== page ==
Promoted. Originally posted 2009-03-14 09:07:50 -0500. -- GH
Today Brazil's President Luiz Inacio Lula da Silva will be meeting with President Obama in Washington. Their agenda will be focussed on the world economic crisis, although other subjects such as trade relations between Cuba and the United States are expected to be discussed as well. Time Magazine discusses the Latin American aspect of the visit, and da Silva's potential role in helping to ease US relations with Venezuela's President Hugo Chavez.
Both presidents will be attending to important international conferences in April. On April 2 the annual Group of 20 meeting converence convenes in London. How to deal with toxic assets (better described--please excuse my vulgarity--as a furious debate on who will carry the can). The banker's side of the story is discussed in this Bloomberg Wire. Later in the month Summit of the Americas wil be taking place in Trinidad. David Ignatius gives a more straightforward account of the issue under dispute in the Washington Post (in an article datelined tomorrow).
Originally posted Sun, 08/17/2008 - 07:50, giving it a little bump to the top - standingup
So many times in history policy and the inability to deviate from policy has often led to disastrous consequences. World War 1 where for reasons known only to themselves the various governments of Europe believed they fully understood their counterparts when they did not. The Domino Theory and Vietnam is just another example of this. People want to believe that we learn from our mistakes yet governments do not.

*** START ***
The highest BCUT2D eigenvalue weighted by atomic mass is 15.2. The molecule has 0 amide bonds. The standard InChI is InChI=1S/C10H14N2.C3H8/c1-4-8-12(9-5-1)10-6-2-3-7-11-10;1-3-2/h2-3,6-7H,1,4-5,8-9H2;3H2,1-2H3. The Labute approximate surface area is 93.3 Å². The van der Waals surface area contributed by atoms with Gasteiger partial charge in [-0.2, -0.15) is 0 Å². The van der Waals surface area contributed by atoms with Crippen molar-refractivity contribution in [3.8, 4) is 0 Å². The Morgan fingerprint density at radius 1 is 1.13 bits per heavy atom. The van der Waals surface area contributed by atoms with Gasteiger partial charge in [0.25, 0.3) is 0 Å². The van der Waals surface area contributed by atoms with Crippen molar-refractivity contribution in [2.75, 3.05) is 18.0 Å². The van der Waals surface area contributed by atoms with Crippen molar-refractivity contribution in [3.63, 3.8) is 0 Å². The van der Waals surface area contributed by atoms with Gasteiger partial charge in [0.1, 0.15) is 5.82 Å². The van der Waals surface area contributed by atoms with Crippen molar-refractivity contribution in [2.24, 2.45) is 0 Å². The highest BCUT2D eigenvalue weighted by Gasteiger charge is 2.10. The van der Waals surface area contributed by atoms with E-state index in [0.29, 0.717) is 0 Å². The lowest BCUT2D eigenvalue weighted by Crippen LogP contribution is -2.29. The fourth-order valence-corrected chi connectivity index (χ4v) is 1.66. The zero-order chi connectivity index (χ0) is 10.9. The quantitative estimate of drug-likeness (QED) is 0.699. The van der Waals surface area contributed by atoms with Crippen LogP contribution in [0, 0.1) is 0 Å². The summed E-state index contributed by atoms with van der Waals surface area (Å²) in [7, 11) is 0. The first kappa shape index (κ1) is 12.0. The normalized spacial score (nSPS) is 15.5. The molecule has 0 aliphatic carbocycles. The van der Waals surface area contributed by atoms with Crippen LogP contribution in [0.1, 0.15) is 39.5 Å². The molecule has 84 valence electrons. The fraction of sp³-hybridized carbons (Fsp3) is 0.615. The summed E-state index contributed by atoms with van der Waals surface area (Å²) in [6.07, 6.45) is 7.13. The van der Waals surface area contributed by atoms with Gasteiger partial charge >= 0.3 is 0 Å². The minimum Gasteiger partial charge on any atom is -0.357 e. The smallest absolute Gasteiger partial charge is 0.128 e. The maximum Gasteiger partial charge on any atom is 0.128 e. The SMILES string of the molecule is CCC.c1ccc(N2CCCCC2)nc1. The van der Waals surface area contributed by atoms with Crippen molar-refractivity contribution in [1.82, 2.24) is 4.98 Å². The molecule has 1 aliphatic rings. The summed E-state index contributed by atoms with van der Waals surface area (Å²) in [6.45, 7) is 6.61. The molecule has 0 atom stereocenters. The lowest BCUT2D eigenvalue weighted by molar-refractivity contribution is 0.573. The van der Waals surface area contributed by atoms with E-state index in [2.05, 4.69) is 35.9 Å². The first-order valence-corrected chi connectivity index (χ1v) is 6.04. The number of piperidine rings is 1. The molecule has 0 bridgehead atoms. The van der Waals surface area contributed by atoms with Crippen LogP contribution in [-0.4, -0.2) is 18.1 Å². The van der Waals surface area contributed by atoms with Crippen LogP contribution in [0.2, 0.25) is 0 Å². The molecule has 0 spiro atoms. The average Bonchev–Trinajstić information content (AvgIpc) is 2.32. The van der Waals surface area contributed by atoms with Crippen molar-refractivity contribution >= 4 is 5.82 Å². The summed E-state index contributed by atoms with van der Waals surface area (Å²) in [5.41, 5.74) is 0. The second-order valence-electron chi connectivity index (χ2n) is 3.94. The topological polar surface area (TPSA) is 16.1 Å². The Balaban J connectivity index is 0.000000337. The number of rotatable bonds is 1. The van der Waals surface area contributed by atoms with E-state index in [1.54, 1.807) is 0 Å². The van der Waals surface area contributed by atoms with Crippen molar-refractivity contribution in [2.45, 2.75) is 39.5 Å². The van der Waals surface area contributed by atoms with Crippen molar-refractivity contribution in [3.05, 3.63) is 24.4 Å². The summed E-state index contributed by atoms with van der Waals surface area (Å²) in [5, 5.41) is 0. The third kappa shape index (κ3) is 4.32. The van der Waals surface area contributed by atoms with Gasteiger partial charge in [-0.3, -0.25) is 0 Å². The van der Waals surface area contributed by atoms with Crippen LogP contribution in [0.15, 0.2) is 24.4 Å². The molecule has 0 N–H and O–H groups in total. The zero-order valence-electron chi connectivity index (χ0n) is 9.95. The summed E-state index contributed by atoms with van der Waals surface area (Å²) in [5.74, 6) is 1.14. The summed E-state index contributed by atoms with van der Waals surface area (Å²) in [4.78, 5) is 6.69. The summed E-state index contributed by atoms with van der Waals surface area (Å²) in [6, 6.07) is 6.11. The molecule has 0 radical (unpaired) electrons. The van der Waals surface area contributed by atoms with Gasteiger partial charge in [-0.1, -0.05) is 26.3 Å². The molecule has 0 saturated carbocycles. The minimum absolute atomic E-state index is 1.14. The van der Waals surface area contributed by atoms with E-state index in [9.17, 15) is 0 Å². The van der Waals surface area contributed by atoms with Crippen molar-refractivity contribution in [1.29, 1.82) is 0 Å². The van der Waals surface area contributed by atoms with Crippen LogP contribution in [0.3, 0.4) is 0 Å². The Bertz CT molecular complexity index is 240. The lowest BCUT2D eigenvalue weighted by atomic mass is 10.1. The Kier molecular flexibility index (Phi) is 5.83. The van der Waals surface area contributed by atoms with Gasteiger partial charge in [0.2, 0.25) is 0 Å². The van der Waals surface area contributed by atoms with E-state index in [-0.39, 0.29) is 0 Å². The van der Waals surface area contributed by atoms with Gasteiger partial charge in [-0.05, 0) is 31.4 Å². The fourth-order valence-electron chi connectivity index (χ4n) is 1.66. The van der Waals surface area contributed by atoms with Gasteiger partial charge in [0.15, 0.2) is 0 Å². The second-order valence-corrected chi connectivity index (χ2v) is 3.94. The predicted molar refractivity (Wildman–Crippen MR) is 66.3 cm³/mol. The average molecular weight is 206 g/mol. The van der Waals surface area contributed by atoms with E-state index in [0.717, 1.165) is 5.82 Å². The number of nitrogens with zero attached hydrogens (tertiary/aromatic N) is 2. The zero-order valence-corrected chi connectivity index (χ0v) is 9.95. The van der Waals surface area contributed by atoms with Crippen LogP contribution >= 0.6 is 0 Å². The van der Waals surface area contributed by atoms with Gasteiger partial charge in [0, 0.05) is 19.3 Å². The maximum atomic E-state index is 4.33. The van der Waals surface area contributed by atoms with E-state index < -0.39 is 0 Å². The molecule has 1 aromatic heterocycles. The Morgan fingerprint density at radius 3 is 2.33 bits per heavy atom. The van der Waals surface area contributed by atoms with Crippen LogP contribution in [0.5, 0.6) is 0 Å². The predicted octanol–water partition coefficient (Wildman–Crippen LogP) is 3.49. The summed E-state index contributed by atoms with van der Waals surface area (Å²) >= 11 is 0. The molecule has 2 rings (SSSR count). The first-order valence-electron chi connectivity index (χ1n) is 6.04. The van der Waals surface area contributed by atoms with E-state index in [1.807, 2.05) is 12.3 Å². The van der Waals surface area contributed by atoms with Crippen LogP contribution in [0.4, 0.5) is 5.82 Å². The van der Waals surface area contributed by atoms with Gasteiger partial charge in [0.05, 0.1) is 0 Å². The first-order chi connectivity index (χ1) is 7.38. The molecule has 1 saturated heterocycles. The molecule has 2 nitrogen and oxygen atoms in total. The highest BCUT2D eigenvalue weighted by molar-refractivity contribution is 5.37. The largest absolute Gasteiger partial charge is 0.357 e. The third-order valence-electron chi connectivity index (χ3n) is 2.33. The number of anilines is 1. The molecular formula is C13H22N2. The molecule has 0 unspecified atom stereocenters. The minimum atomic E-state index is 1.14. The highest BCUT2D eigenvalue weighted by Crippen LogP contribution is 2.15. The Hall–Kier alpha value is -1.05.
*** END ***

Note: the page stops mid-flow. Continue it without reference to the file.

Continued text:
Given recent revelations it would seem the Bush administration was incapable of learning histories lessons. How does this relate to Guantanamo Bay and the detention center there currently holding almost 500 people without any realistic judicial recourse. Because in both conflicts there were humanitarian abuses that the world supposedly learned from but did not. World War II is the best example. Governments should have learned from the atrocities of Nazi Germany. One could argue that in most cases they did but of course there are many examples where they did not. Rwanda and the former Yugoslavia come to mind.
Some weeks, I just wish everyone could afford a subscription to The New Yorker. Two essays this week seem of particular interest to people who post here.
Making a Market out Carbon Footprints:
Michael Specter's Big Foot begins by describing Sir Terry Leahy, head of Tesco Supermarkets in Britain, and his pledge that Tesco will be a leader in creating a low-carbon economy.
He announced that Tesco would cut its energy use in half by 2010, drastically limit the number of products it transports by air, and place airplane symbols on the packaging of those which it does. More important, in an effort to help consumers understand the environmental impact of the choices they make every day, he told the forum that Tesco would develop a system of carbon labels and put them on each of its seventy thousand products. “Customers want us to develop ways to take complicated carbon calculations and present them simply,” he said.